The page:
Behind Venice’s Ads, the Restoration of Its Heritage
By ELISABETTA POVOLEDO
Published: September 18, 2010
VENICE — Legend has it that the Bridge of Sighs, which connects the Palazzo Ducale here to an ancient prison, got its name because it gave convicts on the way to serve their sentences a last glimpse of the limpid lagoon.
The view today, however, is more likely to be a gargantuan billboard on a blue sky of tarpaulin touting Bulgari or Coca-Cola.
Behind the cloud-studded blue are the facades of fragile monuments under restoration; those structures are also the beneficiaries of the advertising revenue.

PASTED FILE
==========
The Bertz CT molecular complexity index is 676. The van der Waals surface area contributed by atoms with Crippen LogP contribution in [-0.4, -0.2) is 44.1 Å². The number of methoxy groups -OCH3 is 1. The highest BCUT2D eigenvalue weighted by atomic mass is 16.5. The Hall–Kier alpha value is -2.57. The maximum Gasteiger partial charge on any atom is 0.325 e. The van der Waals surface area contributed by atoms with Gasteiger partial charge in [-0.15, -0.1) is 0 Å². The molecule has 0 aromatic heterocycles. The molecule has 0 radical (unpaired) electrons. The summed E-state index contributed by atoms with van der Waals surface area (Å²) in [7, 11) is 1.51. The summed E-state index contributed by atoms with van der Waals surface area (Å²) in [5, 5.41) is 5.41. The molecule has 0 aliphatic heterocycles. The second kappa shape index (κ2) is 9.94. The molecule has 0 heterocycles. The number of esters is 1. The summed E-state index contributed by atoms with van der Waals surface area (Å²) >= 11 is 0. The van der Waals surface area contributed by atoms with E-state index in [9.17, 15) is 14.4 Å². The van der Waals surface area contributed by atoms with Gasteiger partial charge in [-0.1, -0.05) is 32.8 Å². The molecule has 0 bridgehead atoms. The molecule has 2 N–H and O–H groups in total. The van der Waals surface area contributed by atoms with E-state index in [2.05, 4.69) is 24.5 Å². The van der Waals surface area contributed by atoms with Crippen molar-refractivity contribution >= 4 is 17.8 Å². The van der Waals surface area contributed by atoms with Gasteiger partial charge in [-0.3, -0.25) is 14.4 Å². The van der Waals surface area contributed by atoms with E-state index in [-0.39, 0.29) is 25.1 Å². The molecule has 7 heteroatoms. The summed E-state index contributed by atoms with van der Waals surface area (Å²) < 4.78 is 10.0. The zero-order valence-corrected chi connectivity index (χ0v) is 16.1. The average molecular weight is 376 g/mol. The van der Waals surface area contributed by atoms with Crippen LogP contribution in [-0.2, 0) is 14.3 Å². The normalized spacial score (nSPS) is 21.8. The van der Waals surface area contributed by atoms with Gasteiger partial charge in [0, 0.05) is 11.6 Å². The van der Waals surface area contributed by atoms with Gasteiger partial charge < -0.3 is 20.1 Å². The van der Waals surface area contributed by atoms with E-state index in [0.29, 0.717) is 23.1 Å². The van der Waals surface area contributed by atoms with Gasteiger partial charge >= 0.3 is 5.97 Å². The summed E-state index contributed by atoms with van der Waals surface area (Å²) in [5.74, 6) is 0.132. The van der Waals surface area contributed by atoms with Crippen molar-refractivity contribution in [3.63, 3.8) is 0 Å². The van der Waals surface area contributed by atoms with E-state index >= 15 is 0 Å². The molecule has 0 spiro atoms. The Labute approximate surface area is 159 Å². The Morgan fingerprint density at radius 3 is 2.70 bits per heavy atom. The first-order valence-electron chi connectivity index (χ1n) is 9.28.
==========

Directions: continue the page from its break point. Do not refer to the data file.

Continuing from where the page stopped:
But when the Coke billboards went up this summer on buildings that abut the Piazza San Marco — the historic and, perhaps more to the point, touristic, heart of Venice — there was an explosion from outraged Venetians.
“We couldn’t stay quiet,” said Maria Camilla Bianchini d’Alberigo, president of a heritage protection association. “Too much is too much.” Her organization, the Fondo Ambiente Italiano, denounced the intrusiveness of the ads, setting off the public debate.
“What’s missing is a set of criteria that makes the advertising compatible with the environment so that the buildings are not offended, and so that they are still visible,” she said.